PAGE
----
The standoff-A A +A
By DP Limlingan
Monday, March 11, 2013
I HAVE been to Sabah, Malaysia, not recently but late last year. My trip was for a brief leisure to Kota Kinabalu, the capital of Sabah state in East Malaysia, its suburbs and some of its countryside location. The city is located on the northwest coast of Borneo facing the South China Sea.
The state capital was said to have gotten its name from Mount Kinabalu, an attraction to the island where wide varieties of flora and fauna abound. It’s a favorite tourism destination because of its lush green vegetation and clean sea water and beaches very conducive for a getaway.
A trip to the rural areas has revealed to me the place where the loyal fighting men of Sulu Sultan Jamalul Kiram III stay. It is also where the fighting happened that claimed the lives of some of Kiram’s men and some of Malaysian police.
The terrain is rugged, hilly and forested. It’s an ideal place for a hide-and-shoot activity. The fighting men from Sulu had an advantage, for they positioned themselves and established cover on trees and the lush vegetation, before pursuing authorities got there. The Malaysian police forces meanwhile had their advantages too since they were somewhat familiar with the territory and the terrain.
To recall what had happened, armed men from Sulu sailed to Lahad Datu in Sabah last February 12, calling themselves as the “Royal Army of Sultanate of Sulu and North Borneo.”
They demand recognition as the rightful owners of the Sabah province, occupying some villages and involving themselves in firefights with Malaysian police forces. Both invaders and defenders lost some men with a series of shootouts.
While Sultan Kiram and his royal clan have perhaps a real right over Sabah, he has no right to simply invade a territory and shoot everyone on their way. If he has a claim over the island he should have instead addressed the same over the proper forum.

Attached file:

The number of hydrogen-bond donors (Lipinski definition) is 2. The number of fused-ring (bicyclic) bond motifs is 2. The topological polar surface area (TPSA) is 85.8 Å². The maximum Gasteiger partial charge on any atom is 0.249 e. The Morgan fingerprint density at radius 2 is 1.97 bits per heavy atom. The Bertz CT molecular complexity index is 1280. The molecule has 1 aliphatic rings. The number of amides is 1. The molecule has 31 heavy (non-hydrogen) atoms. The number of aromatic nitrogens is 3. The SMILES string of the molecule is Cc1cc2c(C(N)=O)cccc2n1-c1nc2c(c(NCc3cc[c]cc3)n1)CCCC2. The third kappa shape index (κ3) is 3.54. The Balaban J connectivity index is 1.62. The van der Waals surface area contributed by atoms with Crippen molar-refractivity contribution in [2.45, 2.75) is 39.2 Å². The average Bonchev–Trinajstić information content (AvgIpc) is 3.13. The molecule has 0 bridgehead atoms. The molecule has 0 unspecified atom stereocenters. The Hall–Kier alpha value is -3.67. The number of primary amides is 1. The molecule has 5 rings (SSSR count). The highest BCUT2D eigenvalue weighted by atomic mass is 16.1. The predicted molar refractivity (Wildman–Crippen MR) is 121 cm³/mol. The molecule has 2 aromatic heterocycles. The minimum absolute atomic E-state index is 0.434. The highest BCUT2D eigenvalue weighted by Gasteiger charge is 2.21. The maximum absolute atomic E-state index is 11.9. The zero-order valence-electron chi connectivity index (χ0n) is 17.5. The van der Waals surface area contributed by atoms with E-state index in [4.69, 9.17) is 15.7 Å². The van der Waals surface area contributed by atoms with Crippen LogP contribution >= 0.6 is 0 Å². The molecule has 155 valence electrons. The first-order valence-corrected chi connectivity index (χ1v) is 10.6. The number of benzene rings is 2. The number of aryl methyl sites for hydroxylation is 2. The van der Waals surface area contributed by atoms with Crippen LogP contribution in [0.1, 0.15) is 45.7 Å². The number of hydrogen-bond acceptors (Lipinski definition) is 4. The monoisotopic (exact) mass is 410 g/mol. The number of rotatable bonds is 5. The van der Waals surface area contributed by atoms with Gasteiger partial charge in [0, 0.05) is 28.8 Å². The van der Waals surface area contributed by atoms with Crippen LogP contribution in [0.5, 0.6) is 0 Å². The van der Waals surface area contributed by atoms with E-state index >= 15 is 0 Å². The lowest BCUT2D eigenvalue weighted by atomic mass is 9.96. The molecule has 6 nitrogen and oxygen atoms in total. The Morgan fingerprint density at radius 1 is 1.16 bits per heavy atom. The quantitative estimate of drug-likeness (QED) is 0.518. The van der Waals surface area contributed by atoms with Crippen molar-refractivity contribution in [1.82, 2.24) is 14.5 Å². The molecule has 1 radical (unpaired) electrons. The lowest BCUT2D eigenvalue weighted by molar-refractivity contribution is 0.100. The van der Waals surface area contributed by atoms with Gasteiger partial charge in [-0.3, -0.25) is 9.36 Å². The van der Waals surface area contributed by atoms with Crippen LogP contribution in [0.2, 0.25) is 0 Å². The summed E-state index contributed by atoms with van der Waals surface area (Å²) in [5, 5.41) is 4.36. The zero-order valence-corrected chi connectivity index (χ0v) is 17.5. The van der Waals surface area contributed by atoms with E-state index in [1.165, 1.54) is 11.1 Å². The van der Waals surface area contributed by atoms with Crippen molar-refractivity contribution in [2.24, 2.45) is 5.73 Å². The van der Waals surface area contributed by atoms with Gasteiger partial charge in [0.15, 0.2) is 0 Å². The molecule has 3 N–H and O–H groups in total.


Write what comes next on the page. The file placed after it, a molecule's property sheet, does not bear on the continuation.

I surmise that Sultan Kiram has anticipated that our Philippine government would bite its claim and involve its military forces too in taking siege of Sabah. The same did not happen and our government maintained silence.
The situation is quite shaky as the Sabah invasion might affect the relationship between the Philippines and Malaysia. Worthy to note is the fact that the two countries have a very good diplomatic relationship. Our government cannot afford to compromise the whole country with the claim of some clan alleging that Sabah is theirs.
I cannot help asking why is it only now that Sultan Kiram and his clan are making their claims over the island? If Sabah is actually theirs, how come they allowed the present occupants of the island to stay there for a long time?
In the layman’s point of view, there is this group self-proclaiming to be a part of a royal clan of the Sultanate of Sulu that claims an island that is a part of a foreign country. The said group, instead of doing the diplomatic or legal way of claiming Sabah, staged a siege and got involved in shootouts with the policemen of the island they have invaded.
It’s not that we do not recognize the said claim, there is a better and peaceful way however in making claims aside from the use of arms. Sultan Kiram’s men should pull themselves out before further bloodshed is experienced.
Published in the Sun.Star Pampanga newspaper on March 12, 2013.